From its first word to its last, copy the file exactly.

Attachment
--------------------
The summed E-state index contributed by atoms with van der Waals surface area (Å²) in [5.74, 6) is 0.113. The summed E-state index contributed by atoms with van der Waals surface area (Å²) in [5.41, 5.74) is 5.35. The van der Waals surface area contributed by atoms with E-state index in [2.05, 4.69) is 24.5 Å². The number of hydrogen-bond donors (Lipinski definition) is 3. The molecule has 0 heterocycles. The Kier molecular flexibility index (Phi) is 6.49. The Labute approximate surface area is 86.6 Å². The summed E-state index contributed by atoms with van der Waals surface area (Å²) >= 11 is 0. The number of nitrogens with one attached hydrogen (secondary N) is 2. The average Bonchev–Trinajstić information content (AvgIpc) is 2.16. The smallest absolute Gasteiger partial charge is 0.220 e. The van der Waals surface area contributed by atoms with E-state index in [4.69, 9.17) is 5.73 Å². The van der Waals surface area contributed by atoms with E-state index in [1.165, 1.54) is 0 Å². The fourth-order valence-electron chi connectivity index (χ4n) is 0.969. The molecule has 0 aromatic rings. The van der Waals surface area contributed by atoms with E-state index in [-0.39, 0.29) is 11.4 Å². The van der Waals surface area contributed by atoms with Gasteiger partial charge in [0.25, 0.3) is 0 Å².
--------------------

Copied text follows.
The summed E-state index contributed by atoms with van der Waals surface area (Å²) in [5.74, 6) is 0.113. The summed E-state index contributed by atoms with van der Waals surface area (Å²) in [5.41, 5.74) is 5.35. The van der Waals surface area contributed by atoms with E-state index in [2.05, 4.69) is 24.5 Å². The number of hydrogen-bond donors (Lipinski definition) is 3. The molecule has 0 heterocycles. The Kier molecular flexibility index (Phi) is 6.49. The Labute approximate surface area is 86.6 Å². The summed E-state index contributed by atoms with van der Waals surface area (Å²) >= 11 is 0. The number of nitrogens with one attached hydrogen (secondary N) is 2. The average Bonchev–Trinajstić information content (AvgIpc) is 2.16. The smallest absolute Gasteiger partial charge is 0.220 e. The van der Waals surface area contributed by atoms with E-state index in [4.69, 9.17) is 5.73 Å². The van der Waals surface area contributed by atoms with E-state index in [1.165, 1.54) is 0 Å². The fourth-order valence-electron chi connectivity index (χ4n) is 0.969. The molecule has 0 aromatic rings. The van der Waals surface area contributed by atoms with E-state index in [-0.39, 0.29) is 11.4 Å². The van der Waals surface area contributed by atoms with Gasteiger partial charge in [0.25, 0.3) is 0 Å².